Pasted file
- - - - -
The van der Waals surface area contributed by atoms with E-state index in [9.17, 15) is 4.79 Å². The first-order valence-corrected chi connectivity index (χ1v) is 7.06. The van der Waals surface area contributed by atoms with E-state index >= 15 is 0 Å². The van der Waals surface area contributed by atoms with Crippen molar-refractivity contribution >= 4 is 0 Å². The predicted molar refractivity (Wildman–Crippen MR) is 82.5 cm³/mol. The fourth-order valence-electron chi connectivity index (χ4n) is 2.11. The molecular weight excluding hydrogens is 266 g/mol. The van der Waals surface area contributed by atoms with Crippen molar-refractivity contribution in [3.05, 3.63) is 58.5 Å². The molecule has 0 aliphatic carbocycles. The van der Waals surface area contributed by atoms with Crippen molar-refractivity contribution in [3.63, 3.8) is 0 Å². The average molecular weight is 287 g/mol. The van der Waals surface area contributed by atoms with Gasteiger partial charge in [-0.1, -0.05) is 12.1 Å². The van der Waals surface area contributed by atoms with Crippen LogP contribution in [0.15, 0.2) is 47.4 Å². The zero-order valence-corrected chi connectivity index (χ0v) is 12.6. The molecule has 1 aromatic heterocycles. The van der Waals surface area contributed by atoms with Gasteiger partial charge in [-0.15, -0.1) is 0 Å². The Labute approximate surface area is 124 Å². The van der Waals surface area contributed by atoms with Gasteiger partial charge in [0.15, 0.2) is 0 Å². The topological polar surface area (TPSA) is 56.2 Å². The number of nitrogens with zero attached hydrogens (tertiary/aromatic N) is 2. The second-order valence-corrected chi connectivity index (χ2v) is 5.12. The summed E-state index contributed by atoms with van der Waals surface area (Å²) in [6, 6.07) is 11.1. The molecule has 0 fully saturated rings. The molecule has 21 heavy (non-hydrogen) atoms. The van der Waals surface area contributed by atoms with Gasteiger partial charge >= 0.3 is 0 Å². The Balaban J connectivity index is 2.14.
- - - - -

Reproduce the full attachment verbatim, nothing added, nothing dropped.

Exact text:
The van der Waals surface area contributed by atoms with E-state index in [9.17, 15) is 4.79 Å². The first-order valence-corrected chi connectivity index (χ1v) is 7.06. The van der Waals surface area contributed by atoms with E-state index >= 15 is 0 Å². The van der Waals surface area contributed by atoms with Crippen molar-refractivity contribution >= 4 is 0 Å². The predicted molar refractivity (Wildman–Crippen MR) is 82.5 cm³/mol. The fourth-order valence-electron chi connectivity index (χ4n) is 2.11. The molecular weight excluding hydrogens is 266 g/mol. The van der Waals surface area contributed by atoms with Crippen molar-refractivity contribution in [3.05, 3.63) is 58.5 Å². The molecule has 0 aliphatic carbocycles. The van der Waals surface area contributed by atoms with Crippen molar-refractivity contribution in [3.63, 3.8) is 0 Å². The average molecular weight is 287 g/mol. The van der Waals surface area contributed by atoms with Gasteiger partial charge in [-0.1, -0.05) is 12.1 Å². The van der Waals surface area contributed by atoms with Crippen LogP contribution in [0.15, 0.2) is 47.4 Å². The zero-order valence-corrected chi connectivity index (χ0v) is 12.6. The molecule has 1 aromatic heterocycles. The van der Waals surface area contributed by atoms with Gasteiger partial charge in [-0.15, -0.1) is 0 Å². The Labute approximate surface area is 124 Å². The van der Waals surface area contributed by atoms with Gasteiger partial charge in [0.15, 0.2) is 0 Å². The topological polar surface area (TPSA) is 56.2 Å². The number of nitrogens with zero attached hydrogens (tertiary/aromatic N) is 2. The second-order valence-corrected chi connectivity index (χ2v) is 5.12. The summed E-state index contributed by atoms with van der Waals surface area (Å²) in [6, 6.07) is 11.1. The molecule has 0 fully saturated rings. The molecule has 21 heavy (non-hydrogen) atoms. The van der Waals surface area contributed by atoms with Gasteiger partial charge >= 0.3 is 0 Å². The Balaban J connectivity index is 2.14.